Anne C. Lemieux Books & Biography
In Her Own Words...
"For me, stories are parallel universes. If the world a writer creates is vital enough and populated by characters who ring with authenticity, be it a fantasy world of mice, or realistic fiction, I'm living in it when I'm reading it, and even after I close the book, part of me keeps living in the other world-or it keeps living in me.
"I was born in 1954 and grew up in Fairfield, Connecticut, on a dead-end street with lots of big old houses filled with big families. I'm the second oldest of seven, six boys and me. When I wasn't inside devouring books, I was outdoors, trespassing on country Club property. Our street ran right up in the middle of a golf course, which all the neighborhood kids used like a huge backyard, dodging golf balls and running away from Fudge-belly the greens keeper in the warm weather, and sledding down the fairways and skating on frozen water hazards in the winter, I wrote my first book, From My Perch--a neighborhood saga written from the point of view of a crow who spied on all the neighborhood kidswhen I was eleven.
"At Simmons College in Boston, where I majored in writing and minored in illustration, I began keeping daily journals, developing the habit of observing life, collecting details and data, musing on the meaning of it all. My first published piece was an article on the Arthurian legends which I wrote while spending a semester living in England junior year. After I graduated from college, I felt that I didn't own an original thought or idea, so I decided to stop writing and concentrate on living. I went back to school to study music. I also got married and had children, which kept me very in touch with children's literature. Every once in a while, the urge to write would come over me like a spell, and I'd write an article about whatever I happened to be interested in at the time.
"After my son was born in 1987, 1 felt I had lived enough of life to have accumulated some original thoughts on it. I signed up for a children's book writing course at Fairfield University. Five years and a dozen manuscripts later, I sold my first book.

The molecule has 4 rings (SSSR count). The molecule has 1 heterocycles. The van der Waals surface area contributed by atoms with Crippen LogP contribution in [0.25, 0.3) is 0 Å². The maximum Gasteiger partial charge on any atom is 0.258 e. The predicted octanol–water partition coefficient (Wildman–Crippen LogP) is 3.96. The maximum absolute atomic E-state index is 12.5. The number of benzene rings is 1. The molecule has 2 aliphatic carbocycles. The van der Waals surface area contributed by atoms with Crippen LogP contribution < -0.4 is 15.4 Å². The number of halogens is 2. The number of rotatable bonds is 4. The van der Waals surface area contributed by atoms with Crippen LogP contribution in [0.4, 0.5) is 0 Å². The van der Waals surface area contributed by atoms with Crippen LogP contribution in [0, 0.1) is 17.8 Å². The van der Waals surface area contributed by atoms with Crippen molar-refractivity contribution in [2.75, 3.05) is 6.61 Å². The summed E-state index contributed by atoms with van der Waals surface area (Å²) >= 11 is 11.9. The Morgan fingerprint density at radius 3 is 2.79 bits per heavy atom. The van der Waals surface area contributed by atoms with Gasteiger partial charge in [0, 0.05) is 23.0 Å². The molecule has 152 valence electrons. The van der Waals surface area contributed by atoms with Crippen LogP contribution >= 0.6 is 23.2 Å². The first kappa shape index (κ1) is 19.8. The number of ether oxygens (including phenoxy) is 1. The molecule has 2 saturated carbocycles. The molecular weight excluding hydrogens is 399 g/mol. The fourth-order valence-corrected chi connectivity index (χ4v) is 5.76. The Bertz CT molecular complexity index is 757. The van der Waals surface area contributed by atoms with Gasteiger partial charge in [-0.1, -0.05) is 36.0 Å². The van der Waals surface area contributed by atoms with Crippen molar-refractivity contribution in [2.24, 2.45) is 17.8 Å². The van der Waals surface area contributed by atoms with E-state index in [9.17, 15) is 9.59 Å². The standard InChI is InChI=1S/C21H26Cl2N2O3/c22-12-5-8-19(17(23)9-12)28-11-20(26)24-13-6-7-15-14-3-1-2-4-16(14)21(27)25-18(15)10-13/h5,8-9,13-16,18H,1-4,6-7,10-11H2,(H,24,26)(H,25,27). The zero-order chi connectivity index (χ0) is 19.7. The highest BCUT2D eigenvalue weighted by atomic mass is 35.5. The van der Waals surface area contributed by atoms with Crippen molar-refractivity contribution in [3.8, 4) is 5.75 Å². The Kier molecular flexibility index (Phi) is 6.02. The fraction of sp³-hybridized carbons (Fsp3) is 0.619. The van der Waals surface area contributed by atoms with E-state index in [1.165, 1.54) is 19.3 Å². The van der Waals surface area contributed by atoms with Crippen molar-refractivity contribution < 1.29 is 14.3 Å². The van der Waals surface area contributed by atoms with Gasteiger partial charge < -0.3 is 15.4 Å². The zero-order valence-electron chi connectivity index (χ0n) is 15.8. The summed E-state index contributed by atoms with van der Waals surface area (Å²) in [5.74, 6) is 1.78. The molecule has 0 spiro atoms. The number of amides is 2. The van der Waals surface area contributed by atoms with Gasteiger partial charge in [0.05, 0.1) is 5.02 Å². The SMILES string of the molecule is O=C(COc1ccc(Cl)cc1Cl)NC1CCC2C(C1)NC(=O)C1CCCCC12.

"I feel writing is a process of finding connections-not only connecting the right words into sentences, but connecting ideas, symbols, events-and connecting them to people. When I started Do Angels Sing the Blues?, I knew I wanted it to be about music and about the death of a best friend. My best friend died when I was 26. As I listened to Stevie Ray Vaughan one day, the connection sparked: the blues. When I was writing about King Arthur some twenty years ago, I really identified with the quest theme. That surfaced in Michael Madden's personality in The TV Guidance Counselor, which, more than being about divorce or attempted suicide, is about my conviction that life is searching, formulating questions, and seeking answers.
"Much of my day-to-day work involves asking questions and exploring possible answers on paper. When I begin the first draft of a story, I consider two things: what is going to happen, a general plot, but more important, to whom it i's going to happen. I spend a lot of time getting to know my characters, who they are, what they're like, how they think, so they really do take on a life of their own inside my head. Parts of me wind up in all my characters, both male and female, adult and young people."